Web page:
Unprecedented Infrared Sensitivity
The James Webb Space Telescope (JWST) is NASA’s infrared flagship observatory. JWST is an international collaboration between NASA, the European Space Agency (ESA), and the Canadian Space Agency (CSA).
Following on the technical and scientific legacy of previous optical and infrared space observatories, such as the Hubble, Spitzer and Herschel, JWST offers orders of magnitude improvements in sensitivity and spatial resolution from 0.6 to 28.8 micron, enabling transformative research in a broad range of science areas, including the solar system, exoplanets, star- and planet-formation, galactic science, galaxy formation and evolution, and cosmology.
The development of the observatory is managed by the NASA Goddard Space Flight Center, and the main industrial partner is Northrop Grumman. The Science and Operations Center for JWST is the Space Telescope Science Institute (STScI) in Baltimore, Maryland. STScI brings together the scientific community to enable and maximize the science of JWST. Its staff is responsible for the development of the ground system for JWST, which includes flight operations, as well as the software the astronomical community needs to plan and execute JWST observations, and to analyze the data it produces. STScI is also responsible for hosting the JWST data in the Mikulski Archive for Space Telescopes (MAST).
Expected to be operational for at least 5 years, with a goal of 10, JWST is a general observatory, accessible to the worldwide community via regular calls for observing proposals. Proposed JWST programs are peer-reviewed and selected via an external time allocation committee.
An International Collaboration
NASA is the lead partner, with contributions from the European Space Agency (ESA) and the Canadian Space Agency (CSA). NASA has overall responsibility for the JWST mission. ESA’s contributions include the Near-Infrared Spectrograph, the Mid-Infrared Instrument (MIRI) optics assembly and the Ariane 5 launch vehicle. CSA’s contributions to JWST include the Fine Guidance Sensor (FGS) and the Near-Infrared Imager and Slitless Spectrograph (NIRISS).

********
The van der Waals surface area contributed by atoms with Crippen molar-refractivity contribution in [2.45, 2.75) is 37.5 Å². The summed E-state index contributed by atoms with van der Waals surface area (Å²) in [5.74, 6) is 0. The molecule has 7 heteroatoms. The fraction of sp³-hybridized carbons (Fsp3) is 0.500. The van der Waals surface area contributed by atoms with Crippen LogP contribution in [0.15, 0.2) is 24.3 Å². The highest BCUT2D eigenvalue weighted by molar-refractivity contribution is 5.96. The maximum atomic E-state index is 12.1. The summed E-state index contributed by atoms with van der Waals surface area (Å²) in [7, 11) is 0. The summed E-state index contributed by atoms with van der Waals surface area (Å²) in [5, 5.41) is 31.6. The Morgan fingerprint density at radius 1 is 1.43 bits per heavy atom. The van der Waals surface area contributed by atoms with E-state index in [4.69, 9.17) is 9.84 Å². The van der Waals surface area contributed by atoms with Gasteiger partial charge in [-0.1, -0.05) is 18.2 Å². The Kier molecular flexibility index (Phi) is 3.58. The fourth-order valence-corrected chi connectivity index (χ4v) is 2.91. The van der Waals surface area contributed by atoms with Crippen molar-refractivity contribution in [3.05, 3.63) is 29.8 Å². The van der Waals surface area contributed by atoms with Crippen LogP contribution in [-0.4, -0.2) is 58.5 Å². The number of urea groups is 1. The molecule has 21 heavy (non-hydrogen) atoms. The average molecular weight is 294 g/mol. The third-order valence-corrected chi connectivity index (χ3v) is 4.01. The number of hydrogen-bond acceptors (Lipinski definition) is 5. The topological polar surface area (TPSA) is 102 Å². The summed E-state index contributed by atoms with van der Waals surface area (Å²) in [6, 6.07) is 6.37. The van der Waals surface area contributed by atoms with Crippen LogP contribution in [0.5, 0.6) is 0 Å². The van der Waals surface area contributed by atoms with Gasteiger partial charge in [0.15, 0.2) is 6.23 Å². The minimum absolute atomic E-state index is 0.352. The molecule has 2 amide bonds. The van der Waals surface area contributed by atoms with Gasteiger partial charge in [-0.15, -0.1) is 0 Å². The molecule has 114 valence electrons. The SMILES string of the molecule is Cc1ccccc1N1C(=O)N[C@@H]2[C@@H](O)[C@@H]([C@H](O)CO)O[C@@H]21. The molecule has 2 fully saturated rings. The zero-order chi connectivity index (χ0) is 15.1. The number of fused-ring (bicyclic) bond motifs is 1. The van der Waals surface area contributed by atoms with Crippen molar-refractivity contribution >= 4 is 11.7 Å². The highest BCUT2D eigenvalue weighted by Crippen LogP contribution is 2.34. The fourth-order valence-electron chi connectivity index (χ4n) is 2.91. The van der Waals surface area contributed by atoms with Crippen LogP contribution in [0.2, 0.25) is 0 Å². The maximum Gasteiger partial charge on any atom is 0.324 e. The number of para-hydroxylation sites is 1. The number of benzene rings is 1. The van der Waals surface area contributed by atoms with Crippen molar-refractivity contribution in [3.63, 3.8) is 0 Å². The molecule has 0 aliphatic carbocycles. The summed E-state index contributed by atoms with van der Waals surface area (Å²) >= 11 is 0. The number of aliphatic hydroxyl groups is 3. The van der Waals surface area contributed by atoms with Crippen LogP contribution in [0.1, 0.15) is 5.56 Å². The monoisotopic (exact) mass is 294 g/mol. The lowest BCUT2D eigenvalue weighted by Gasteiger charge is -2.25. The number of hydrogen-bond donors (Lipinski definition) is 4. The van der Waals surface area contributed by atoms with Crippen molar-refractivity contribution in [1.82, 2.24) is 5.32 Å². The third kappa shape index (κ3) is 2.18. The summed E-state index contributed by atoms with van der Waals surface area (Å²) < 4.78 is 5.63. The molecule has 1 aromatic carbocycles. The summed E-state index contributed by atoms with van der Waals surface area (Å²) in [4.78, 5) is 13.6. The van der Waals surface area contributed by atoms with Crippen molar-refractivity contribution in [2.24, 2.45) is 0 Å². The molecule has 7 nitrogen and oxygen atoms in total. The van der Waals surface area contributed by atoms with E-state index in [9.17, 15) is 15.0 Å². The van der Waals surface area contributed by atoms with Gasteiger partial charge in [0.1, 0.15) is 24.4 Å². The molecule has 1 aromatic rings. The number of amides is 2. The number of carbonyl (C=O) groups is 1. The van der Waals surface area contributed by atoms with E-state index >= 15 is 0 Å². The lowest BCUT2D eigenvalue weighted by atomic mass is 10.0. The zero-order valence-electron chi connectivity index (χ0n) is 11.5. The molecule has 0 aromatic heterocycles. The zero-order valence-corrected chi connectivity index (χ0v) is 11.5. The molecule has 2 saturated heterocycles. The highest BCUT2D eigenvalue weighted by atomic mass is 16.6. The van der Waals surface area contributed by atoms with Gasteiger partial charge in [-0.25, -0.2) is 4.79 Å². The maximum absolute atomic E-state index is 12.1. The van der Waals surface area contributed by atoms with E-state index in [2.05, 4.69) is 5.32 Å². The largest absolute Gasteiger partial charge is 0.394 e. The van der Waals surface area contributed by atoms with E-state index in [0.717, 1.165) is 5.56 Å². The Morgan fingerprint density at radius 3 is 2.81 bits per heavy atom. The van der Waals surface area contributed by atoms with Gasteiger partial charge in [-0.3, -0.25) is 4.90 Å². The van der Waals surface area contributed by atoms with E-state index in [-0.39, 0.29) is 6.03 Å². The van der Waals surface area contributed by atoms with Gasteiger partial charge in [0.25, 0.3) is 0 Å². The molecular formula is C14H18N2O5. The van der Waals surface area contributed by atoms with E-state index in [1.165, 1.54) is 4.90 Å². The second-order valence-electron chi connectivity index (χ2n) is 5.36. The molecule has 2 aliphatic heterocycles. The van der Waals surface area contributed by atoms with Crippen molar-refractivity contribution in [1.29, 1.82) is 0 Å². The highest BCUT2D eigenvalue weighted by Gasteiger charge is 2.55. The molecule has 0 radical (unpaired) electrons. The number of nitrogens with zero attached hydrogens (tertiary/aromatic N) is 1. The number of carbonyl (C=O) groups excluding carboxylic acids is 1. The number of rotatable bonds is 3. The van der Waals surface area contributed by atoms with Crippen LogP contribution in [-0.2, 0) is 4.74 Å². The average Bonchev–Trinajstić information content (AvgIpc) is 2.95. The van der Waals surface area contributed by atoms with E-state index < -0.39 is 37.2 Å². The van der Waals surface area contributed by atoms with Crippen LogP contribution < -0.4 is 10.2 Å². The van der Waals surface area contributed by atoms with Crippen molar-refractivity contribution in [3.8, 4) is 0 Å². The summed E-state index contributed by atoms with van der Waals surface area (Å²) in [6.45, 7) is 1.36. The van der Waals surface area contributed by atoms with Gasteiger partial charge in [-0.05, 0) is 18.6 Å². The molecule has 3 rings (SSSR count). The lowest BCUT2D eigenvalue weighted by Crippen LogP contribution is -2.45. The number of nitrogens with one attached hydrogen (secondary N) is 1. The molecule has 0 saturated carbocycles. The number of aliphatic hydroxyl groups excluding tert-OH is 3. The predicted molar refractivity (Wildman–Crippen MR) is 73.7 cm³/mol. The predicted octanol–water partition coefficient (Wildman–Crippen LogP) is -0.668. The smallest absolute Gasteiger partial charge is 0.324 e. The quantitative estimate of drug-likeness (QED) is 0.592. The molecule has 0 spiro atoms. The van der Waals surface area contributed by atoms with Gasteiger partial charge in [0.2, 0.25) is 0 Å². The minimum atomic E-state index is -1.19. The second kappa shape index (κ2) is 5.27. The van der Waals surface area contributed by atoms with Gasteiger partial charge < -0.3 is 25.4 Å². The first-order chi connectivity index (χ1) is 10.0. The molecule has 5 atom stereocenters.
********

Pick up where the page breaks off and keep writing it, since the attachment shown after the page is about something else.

Dozens of contractors and subcontractors throughout the U.S. and around the world are contributing to the James Webb Space Telescope. The following 14 countries have been involved in building the observatory: Austria, Belgium, Canada, Denmark, France, Germany, Ireland, Italy, the Netherlands, Spain, Sweden, Switzerland, the United Kingdom, and the United States. Additional ESA member states in Europe also contribute to ESA.
Who was James Webb?
James E. Webb was NASA Administrator from 1961-1968, and guided the fledgling space agency to triumph in one of the most impressive projects in history – landing a man on the Moon.
Although President John F. Kennedy had committed the nation to landing astronauts on the Moon before the end of the decade, Webb believed that the space program was more than a political race. He believed that NASA had to strike a balance between human space flight and science because such a combination would serve as a catalyst for strengthening the nation's universities and aerospace industry.
Webb's vision of a balanced space program resulted in a decade of space science research that remains unparalleled today. During his tenure, NASA invested in the development of robotic spacecraft to explore the lunar environment and sent scientific probes to Mars and Venus, giving Americans their first-ever view of the strange landscapes of outer space. As early as 1965, Webb also had written that a major space telescope – a concept that would eventually become Hubble – should become a major NASA effort.
By the time Webb retired just a few months before the Apollo moon landing in July 1969, NASA had launched more than 75 space science missions to study the stars and galaxies, our own Sun and the as-yet unknown environment of space above the Earth's atmosphere. Missions such as the Orbiting Solar Observatory and the Explorer series of astronomical satellites built the foundation for the most successful period of astronomical discovery in history, which continues today.
As former NASA Administrator Sean O'Keefe said when he announced the new name for the next generation space telescope, "It is fitting that Hubble's successor be named in honor of James Webb. Thanks to his efforts, we got our first glimpses at the dramatic landscape of outer space. He took our nation on its first voyages of exploration, turning our imagination into reality. Indeed, he laid the foundations at NASA for one of the most successful periods of astronomical discovery.